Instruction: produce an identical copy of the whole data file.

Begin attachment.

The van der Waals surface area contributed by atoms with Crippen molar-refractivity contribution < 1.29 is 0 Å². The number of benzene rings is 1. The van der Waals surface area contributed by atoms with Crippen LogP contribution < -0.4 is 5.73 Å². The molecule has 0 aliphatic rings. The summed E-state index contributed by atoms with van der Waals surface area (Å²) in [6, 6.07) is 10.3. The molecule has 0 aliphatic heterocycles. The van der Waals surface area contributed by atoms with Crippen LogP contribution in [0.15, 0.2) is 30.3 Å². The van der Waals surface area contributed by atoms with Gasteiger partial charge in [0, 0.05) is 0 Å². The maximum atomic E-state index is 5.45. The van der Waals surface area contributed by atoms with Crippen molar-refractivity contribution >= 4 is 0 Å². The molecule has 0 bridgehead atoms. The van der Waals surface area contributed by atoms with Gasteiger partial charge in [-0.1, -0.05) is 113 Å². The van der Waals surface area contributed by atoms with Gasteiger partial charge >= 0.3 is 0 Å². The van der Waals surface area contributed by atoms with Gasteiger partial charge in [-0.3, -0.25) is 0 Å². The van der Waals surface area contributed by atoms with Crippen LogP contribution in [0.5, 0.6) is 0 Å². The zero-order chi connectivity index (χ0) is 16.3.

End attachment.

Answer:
The van der Waals surface area contributed by atoms with Crippen molar-refractivity contribution < 1.29 is 0 Å². The number of benzene rings is 1. The van der Waals surface area contributed by atoms with Crippen LogP contribution < -0.4 is 5.73 Å². The molecule has 0 aliphatic rings. The summed E-state index contributed by atoms with van der Waals surface area (Å²) in [6, 6.07) is 10.3. The molecule has 0 aliphatic heterocycles. The van der Waals surface area contributed by atoms with Crippen LogP contribution in [0.15, 0.2) is 30.3 Å². The van der Waals surface area contributed by atoms with Gasteiger partial charge in [0, 0.05) is 0 Å². The maximum atomic E-state index is 5.45. The van der Waals surface area contributed by atoms with Crippen molar-refractivity contribution >= 4 is 0 Å². The molecule has 0 bridgehead atoms. The van der Waals surface area contributed by atoms with Gasteiger partial charge in [-0.1, -0.05) is 113 Å². The van der Waals surface area contributed by atoms with Gasteiger partial charge >= 0.3 is 0 Å². The van der Waals surface area contributed by atoms with Gasteiger partial charge in [-0.3, -0.25) is 0 Å². The van der Waals surface area contributed by atoms with Crippen LogP contribution in [0.5, 0.6) is 0 Å². The zero-order chi connectivity index (χ0) is 16.3.